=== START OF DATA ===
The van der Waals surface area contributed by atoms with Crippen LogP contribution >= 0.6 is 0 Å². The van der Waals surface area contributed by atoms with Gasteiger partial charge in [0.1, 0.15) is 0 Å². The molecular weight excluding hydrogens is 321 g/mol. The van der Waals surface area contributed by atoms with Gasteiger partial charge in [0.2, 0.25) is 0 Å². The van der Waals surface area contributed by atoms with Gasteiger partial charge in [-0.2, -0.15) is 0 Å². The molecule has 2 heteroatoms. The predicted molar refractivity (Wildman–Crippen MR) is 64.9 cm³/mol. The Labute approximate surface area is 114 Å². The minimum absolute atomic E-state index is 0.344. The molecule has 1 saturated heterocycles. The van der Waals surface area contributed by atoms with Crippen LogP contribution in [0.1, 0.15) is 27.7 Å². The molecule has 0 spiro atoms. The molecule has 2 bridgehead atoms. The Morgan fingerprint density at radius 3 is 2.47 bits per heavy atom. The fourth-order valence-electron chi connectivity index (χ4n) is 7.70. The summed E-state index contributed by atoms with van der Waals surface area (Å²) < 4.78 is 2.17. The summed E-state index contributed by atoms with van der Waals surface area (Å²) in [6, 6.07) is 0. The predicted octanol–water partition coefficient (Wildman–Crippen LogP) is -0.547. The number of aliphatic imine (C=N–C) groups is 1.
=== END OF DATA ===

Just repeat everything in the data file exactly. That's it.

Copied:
The van der Waals surface area contributed by atoms with Crippen LogP contribution >= 0.6 is 0 Å². The van der Waals surface area contributed by atoms with Gasteiger partial charge in [0.1, 0.15) is 0 Å². The molecular weight excluding hydrogens is 321 g/mol. The van der Waals surface area contributed by atoms with Gasteiger partial charge in [0.2, 0.25) is 0 Å². The van der Waals surface area contributed by atoms with Gasteiger partial charge in [-0.2, -0.15) is 0 Å². The molecule has 2 heteroatoms. The predicted molar refractivity (Wildman–Crippen MR) is 64.9 cm³/mol. The Labute approximate surface area is 114 Å². The minimum absolute atomic E-state index is 0.344. The molecule has 1 saturated heterocycles. The van der Waals surface area contributed by atoms with Crippen LogP contribution in [0.1, 0.15) is 27.7 Å². The molecule has 0 spiro atoms. The molecule has 2 bridgehead atoms. The Morgan fingerprint density at radius 3 is 2.47 bits per heavy atom. The fourth-order valence-electron chi connectivity index (χ4n) is 7.70. The summed E-state index contributed by atoms with van der Waals surface area (Å²) < 4.78 is 2.17. The summed E-state index contributed by atoms with van der Waals surface area (Å²) in [6, 6.07) is 0. The predicted octanol–water partition coefficient (Wildman–Crippen LogP) is -0.547. The number of aliphatic imine (C=N–C) groups is 1.